But June 9, 2020 was a hooray day for our friend, Lynn Berry. 

Mrs. Berry is a cancer survivor. This past Tuesday marked year number 15 for her being cancer free.

I don’t know about you, but I will take some good news like that in our current upside down world.

In fact, I will celebrate anyone’s proper beat down of cancer.

Of all the things human beings are asked to contend with in their lives, I despise cancer more than anything.

I will never ever, ever, ever forgive cancer for robbing the life of my mother.

My sister is a breast cancer survivor. I can still hear the pain in her voice from the afternoon she tracked me down by phone to share her rotten news.

And that’s the thing about cancer, it is rotten. Rotten to its cellular core. It has no redeeming qualities at all. 

Cancer is the evil of all evils, the meanest of the meanest. Cancer respects no one, I mean no one.

 Cancer doesn’t care if you are 3 or 93. Cancer doesn’t care if you are rich or poor, kind hearted, or mean spirited like cancer. Cancer has no conscience.

I still remember the e-mail from my cousin Alice when she shared the news about her three year old grandson, Eoin. He had been diagnosed with a form of childhood leukemia.

Eoin and his family were lucky. He, his parents, family, friends, and an extraordinary team of nurses and doctors beat it back.

I still wear my orange wrist band that states:  Eoin is a fighter.

Think about your own personal lives. Take a minute, remember the people you know or have known who have been involved in a skirmish with cancer. The names, faces, and connections add up too quickly.

A long time ago, Chester Fritz, a legendary football coach in the Richmond area once told me this little nugget. When your team’s quarterback goes back to throw a pass only one good thing can happen. That good thing is a receiver on the quarterback’s team catches the pass.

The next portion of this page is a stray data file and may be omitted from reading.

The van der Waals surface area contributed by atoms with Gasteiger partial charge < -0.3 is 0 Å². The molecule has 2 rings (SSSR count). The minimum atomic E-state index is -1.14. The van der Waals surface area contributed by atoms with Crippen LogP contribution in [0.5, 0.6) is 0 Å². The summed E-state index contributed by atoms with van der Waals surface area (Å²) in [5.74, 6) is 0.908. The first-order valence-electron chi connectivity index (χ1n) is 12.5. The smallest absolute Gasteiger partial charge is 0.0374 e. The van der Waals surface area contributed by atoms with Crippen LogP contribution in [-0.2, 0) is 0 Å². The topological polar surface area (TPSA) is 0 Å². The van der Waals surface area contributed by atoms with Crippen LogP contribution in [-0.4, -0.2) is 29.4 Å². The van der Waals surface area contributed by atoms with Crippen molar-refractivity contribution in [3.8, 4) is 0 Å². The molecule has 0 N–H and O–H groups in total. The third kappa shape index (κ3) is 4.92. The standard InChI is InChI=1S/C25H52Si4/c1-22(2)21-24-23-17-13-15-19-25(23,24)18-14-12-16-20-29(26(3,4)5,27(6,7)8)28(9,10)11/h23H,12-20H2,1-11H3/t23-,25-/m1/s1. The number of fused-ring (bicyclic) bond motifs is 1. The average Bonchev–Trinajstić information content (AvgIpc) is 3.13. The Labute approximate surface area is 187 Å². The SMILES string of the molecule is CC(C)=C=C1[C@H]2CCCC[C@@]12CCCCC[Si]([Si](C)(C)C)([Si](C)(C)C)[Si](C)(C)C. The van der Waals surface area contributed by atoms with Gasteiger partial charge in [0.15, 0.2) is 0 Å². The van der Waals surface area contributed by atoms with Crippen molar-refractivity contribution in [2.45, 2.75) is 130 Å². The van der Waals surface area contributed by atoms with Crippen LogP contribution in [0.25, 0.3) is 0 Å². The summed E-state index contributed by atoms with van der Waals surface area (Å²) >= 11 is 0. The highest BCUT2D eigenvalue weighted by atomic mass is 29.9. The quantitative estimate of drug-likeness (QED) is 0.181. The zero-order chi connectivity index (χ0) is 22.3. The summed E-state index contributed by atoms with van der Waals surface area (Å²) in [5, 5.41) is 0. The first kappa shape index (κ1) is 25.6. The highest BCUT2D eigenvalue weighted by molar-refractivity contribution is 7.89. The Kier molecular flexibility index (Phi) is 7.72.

Perhaps the same can be said about cancer. The only good thing that can come from a diagnosis is that a person is able to battle the demon out of his/her body for eternity.

For 14 months, I had the privilege of pinch hitting as the school board representative for the Tuckahoe District on the Henrico County School Board. In fact, the member I replaced resigned to devote all of her energy to battle cancer out of her body.

While serving, I had to decide if I wanted to run to fill that spot for a four year term. I thought a lot about the possibility. Discussed what would be involved with my wife and some wise friends.

I concluded two things. Even though I love public education, I am not a politician. Second, I am not a fundraiser. I could not in good conscience ask a friend for a hundred dollars toward my campaign. I would rather that donation go to a good cause, like cancer research.

Perhaps, you remember Daffy Duck from the Warner Brothers Looney Tunes cartoons. From time to time in his own unique phrasing Daffy stated: “You’re despicable.”

Now, I don’t mean to offend you, but in America what we spend to have a candidate elected as president is despicable.

According to an article written by Christopher Ingraham for the April 14, 2017 edition of the Washington Post the estimated price for the entire 2016 presidential campaign was 2.4 billion dollars. Add another 4 billion, and that would include the amount for the congressional elections for the same year.


Thankfully, our research dollars toward  cancer are billions over that 2016 campaign total.